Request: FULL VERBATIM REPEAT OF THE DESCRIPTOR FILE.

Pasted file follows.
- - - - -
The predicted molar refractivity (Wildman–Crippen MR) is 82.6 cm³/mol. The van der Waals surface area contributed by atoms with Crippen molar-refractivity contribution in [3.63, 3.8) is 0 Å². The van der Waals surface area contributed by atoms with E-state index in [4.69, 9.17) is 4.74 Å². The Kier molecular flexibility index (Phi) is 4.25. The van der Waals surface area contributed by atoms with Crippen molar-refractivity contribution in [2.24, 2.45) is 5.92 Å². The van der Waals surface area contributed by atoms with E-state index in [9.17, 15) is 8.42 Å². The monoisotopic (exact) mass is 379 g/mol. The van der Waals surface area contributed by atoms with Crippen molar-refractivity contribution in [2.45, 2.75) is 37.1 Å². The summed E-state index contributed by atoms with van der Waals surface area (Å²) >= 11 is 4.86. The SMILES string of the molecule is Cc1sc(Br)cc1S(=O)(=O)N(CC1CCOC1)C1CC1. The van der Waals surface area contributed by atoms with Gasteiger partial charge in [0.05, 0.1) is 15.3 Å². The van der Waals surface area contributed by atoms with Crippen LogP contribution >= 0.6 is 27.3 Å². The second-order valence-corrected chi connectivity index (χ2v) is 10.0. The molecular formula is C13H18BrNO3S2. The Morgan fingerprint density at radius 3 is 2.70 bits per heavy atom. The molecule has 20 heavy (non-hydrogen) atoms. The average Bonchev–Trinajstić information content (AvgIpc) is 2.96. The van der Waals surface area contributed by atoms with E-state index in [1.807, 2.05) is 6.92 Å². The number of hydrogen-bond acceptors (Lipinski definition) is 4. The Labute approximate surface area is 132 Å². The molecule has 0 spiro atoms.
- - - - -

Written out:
The predicted molar refractivity (Wildman–Crippen MR) is 82.6 cm³/mol. The van der Waals surface area contributed by atoms with Crippen molar-refractivity contribution in [3.63, 3.8) is 0 Å². The van der Waals surface area contributed by atoms with E-state index in [4.69, 9.17) is 4.74 Å². The Kier molecular flexibility index (Phi) is 4.25. The van der Waals surface area contributed by atoms with Crippen molar-refractivity contribution in [2.24, 2.45) is 5.92 Å². The van der Waals surface area contributed by atoms with E-state index in [9.17, 15) is 8.42 Å². The monoisotopic (exact) mass is 379 g/mol. The van der Waals surface area contributed by atoms with Crippen molar-refractivity contribution in [2.45, 2.75) is 37.1 Å². The summed E-state index contributed by atoms with van der Waals surface area (Å²) >= 11 is 4.86. The SMILES string of the molecule is Cc1sc(Br)cc1S(=O)(=O)N(CC1CCOC1)C1CC1. The van der Waals surface area contributed by atoms with Gasteiger partial charge in [0.05, 0.1) is 15.3 Å². The van der Waals surface area contributed by atoms with Crippen LogP contribution >= 0.6 is 27.3 Å². The second-order valence-corrected chi connectivity index (χ2v) is 10.0. The molecular formula is C13H18BrNO3S2. The Morgan fingerprint density at radius 3 is 2.70 bits per heavy atom. The molecule has 20 heavy (non-hydrogen) atoms. The average Bonchev–Trinajstić information content (AvgIpc) is 2.96. The van der Waals surface area contributed by atoms with E-state index in [1.807, 2.05) is 6.92 Å². The number of hydrogen-bond acceptors (Lipinski definition) is 4. The Labute approximate surface area is 132 Å². The molecule has 0 spiro atoms.